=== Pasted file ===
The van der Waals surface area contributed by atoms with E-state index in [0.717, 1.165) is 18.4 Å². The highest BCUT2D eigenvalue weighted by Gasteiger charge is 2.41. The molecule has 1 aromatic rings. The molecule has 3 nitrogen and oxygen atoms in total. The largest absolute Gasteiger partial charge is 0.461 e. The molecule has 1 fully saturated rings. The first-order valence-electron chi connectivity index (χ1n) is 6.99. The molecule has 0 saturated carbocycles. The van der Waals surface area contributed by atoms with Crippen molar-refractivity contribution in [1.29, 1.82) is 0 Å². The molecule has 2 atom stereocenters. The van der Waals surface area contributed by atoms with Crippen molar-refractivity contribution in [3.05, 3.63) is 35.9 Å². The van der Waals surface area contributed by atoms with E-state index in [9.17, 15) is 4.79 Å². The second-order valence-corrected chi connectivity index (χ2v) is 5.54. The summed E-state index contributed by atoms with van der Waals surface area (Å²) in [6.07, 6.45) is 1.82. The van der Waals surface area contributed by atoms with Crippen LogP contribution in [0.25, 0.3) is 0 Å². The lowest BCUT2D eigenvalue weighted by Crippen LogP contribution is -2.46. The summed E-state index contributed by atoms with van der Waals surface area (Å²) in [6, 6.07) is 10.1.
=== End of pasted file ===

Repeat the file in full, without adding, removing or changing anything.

The van der Waals surface area contributed by atoms with E-state index in [0.717, 1.165) is 18.4 Å². The highest BCUT2D eigenvalue weighted by Gasteiger charge is 2.41. The molecule has 1 aromatic rings. The molecule has 3 nitrogen and oxygen atoms in total. The largest absolute Gasteiger partial charge is 0.461 e. The molecule has 1 fully saturated rings. The first-order valence-electron chi connectivity index (χ1n) is 6.99. The molecule has 0 saturated carbocycles. The van der Waals surface area contributed by atoms with Crippen molar-refractivity contribution in [1.29, 1.82) is 0 Å². The molecule has 2 atom stereocenters. The van der Waals surface area contributed by atoms with Crippen molar-refractivity contribution in [3.05, 3.63) is 35.9 Å². The van der Waals surface area contributed by atoms with E-state index in [9.17, 15) is 4.79 Å². The second-order valence-corrected chi connectivity index (χ2v) is 5.54. The summed E-state index contributed by atoms with van der Waals surface area (Å²) in [6.07, 6.45) is 1.82. The van der Waals surface area contributed by atoms with Crippen LogP contribution in [0.25, 0.3) is 0 Å². The lowest BCUT2D eigenvalue weighted by Crippen LogP contribution is -2.46. The summed E-state index contributed by atoms with van der Waals surface area (Å²) in [6, 6.07) is 10.1.